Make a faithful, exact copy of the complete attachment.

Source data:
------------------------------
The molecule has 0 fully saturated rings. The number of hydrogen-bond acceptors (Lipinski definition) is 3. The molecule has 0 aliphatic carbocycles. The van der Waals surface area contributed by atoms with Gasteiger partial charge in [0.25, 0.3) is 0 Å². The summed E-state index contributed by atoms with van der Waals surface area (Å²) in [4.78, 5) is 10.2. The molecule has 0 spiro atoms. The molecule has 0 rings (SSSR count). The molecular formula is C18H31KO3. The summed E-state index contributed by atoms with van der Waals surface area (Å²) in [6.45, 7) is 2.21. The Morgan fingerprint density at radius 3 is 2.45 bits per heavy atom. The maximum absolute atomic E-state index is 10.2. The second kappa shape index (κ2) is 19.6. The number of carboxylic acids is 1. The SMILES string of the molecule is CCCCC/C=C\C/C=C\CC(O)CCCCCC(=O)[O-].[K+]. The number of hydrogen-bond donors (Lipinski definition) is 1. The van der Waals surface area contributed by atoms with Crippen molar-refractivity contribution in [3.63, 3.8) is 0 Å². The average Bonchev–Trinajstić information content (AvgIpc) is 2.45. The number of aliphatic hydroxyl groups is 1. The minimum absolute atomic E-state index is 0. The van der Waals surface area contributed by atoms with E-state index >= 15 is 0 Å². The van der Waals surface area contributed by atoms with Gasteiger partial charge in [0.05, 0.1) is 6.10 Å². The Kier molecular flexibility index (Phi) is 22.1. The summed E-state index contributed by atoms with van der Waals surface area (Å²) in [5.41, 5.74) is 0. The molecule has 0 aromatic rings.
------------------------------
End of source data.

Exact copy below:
The molecule has 0 fully saturated rings. The number of hydrogen-bond acceptors (Lipinski definition) is 3. The molecule has 0 aliphatic carbocycles. The van der Waals surface area contributed by atoms with Gasteiger partial charge in [0.25, 0.3) is 0 Å². The summed E-state index contributed by atoms with van der Waals surface area (Å²) in [4.78, 5) is 10.2. The molecule has 0 spiro atoms. The molecule has 0 rings (SSSR count). The molecular formula is C18H31KO3. The summed E-state index contributed by atoms with van der Waals surface area (Å²) in [6.45, 7) is 2.21. The Morgan fingerprint density at radius 3 is 2.45 bits per heavy atom. The maximum absolute atomic E-state index is 10.2. The second kappa shape index (κ2) is 19.6. The number of carboxylic acids is 1. The SMILES string of the molecule is CCCCC/C=C\C/C=C\CC(O)CCCCCC(=O)[O-].[K+]. The number of hydrogen-bond donors (Lipinski definition) is 1. The van der Waals surface area contributed by atoms with Crippen molar-refractivity contribution in [3.63, 3.8) is 0 Å². The average Bonchev–Trinajstić information content (AvgIpc) is 2.45. The number of aliphatic hydroxyl groups is 1. The minimum absolute atomic E-state index is 0. The van der Waals surface area contributed by atoms with E-state index >= 15 is 0 Å². The van der Waals surface area contributed by atoms with Gasteiger partial charge in [0.05, 0.1) is 6.10 Å². The Kier molecular flexibility index (Phi) is 22.1. The summed E-state index contributed by atoms with van der Waals surface area (Å²) in [5.41, 5.74) is 0. The molecule has 0 aromatic rings.